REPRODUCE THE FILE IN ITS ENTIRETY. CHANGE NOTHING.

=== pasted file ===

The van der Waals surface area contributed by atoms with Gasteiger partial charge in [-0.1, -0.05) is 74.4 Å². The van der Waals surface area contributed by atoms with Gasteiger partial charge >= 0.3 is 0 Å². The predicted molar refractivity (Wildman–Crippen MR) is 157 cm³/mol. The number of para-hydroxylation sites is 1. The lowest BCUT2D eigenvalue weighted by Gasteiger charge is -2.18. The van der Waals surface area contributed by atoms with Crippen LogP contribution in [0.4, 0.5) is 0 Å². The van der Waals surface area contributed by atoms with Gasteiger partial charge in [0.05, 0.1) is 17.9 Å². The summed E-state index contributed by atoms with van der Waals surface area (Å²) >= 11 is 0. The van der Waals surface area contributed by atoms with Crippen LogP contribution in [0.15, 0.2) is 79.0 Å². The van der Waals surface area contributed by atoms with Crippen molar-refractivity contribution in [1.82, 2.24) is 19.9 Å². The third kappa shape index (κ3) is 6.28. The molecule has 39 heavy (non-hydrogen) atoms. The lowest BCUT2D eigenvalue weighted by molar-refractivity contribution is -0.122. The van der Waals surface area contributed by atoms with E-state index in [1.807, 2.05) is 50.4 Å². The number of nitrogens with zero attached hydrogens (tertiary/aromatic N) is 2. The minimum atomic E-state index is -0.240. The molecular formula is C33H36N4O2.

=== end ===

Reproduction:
The van der Waals surface area contributed by atoms with Gasteiger partial charge in [-0.1, -0.05) is 74.4 Å². The van der Waals surface area contributed by atoms with Gasteiger partial charge >= 0.3 is 0 Å². The predicted molar refractivity (Wildman–Crippen MR) is 157 cm³/mol. The number of para-hydroxylation sites is 1. The lowest BCUT2D eigenvalue weighted by Gasteiger charge is -2.18. The van der Waals surface area contributed by atoms with Crippen LogP contribution in [0.4, 0.5) is 0 Å². The van der Waals surface area contributed by atoms with Gasteiger partial charge in [0.05, 0.1) is 17.9 Å². The summed E-state index contributed by atoms with van der Waals surface area (Å²) >= 11 is 0. The van der Waals surface area contributed by atoms with Crippen LogP contribution in [0.15, 0.2) is 79.0 Å². The van der Waals surface area contributed by atoms with Crippen molar-refractivity contribution in [1.82, 2.24) is 19.9 Å². The third kappa shape index (κ3) is 6.28. The molecule has 39 heavy (non-hydrogen) atoms. The lowest BCUT2D eigenvalue weighted by molar-refractivity contribution is -0.122. The van der Waals surface area contributed by atoms with E-state index in [1.807, 2.05) is 50.4 Å². The number of nitrogens with zero attached hydrogens (tertiary/aromatic N) is 2. The minimum atomic E-state index is -0.240. The molecular formula is C33H36N4O2.